It is often said that marriage in Islamic law is a civil contract, not a sacrament. If this is so, this means that the marriage contract is largely governed by the same rules as other contracts, such as sale or hire. But at the same time marriage is a profound concern of the Islamic scriptures of Qur’an and Sunna, and thus at the very core of the law and morality of Islam and of the individual, familial, and social life of Muslims. This volume collects papers from many disciplines examining the Muslim marriage contract. Articles cover doctrines as to marriage contracts (e.g., may a wife stipulate monogamy?); historical instances (e.g., legal advice from thirteenth-century Spain); comparisons with Jewish and canon law; contemporary legal and social practice; and projects of activists for women worldwide.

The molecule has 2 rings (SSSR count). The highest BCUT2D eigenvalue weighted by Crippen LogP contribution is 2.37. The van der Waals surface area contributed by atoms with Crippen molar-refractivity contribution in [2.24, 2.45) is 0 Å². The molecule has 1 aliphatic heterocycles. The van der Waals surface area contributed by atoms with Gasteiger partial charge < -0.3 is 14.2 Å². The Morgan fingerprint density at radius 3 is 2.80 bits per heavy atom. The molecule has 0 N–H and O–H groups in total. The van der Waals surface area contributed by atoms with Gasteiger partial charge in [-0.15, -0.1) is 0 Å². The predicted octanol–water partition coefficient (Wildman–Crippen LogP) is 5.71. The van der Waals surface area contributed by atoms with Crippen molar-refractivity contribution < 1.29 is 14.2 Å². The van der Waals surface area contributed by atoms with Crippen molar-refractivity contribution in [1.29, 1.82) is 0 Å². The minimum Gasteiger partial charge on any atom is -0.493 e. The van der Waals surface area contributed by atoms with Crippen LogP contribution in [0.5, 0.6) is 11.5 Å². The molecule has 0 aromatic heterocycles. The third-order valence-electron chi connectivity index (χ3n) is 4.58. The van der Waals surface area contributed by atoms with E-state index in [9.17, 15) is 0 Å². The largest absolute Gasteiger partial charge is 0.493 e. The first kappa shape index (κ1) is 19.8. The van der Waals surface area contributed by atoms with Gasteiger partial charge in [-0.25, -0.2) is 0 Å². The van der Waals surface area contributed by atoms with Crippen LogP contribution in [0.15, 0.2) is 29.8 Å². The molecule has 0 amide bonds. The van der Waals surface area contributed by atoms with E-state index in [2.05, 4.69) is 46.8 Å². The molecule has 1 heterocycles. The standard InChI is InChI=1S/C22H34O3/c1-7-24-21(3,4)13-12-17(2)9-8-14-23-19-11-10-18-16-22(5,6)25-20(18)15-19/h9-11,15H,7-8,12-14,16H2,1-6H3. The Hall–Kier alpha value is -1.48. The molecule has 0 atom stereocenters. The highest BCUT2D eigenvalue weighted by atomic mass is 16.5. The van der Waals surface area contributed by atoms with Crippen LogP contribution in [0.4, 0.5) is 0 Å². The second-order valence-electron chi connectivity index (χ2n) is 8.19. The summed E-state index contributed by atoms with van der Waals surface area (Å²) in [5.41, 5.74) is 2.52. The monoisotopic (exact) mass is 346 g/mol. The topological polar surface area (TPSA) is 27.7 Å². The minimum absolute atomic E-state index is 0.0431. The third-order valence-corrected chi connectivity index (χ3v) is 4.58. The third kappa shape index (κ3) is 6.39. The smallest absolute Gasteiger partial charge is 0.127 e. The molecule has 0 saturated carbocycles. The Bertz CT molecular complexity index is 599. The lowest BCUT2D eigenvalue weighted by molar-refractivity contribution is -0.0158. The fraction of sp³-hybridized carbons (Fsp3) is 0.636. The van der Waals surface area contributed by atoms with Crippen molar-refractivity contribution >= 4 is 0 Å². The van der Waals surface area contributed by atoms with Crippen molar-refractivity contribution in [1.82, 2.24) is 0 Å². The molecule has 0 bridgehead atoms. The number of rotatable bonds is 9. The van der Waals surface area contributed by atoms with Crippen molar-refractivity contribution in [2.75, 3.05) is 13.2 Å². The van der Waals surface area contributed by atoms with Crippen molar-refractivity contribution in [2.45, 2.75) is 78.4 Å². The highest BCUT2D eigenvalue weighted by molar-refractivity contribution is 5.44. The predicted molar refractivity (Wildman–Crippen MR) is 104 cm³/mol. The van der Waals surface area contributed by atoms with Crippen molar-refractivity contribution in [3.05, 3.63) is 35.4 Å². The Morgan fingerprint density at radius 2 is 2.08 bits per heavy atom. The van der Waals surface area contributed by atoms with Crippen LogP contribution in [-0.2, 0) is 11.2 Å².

Demonstrating a new and powerful focus for comparative and historical inquiries into Islamic law and social practices, this book marks a fresh point of departure for the study of Muslim women.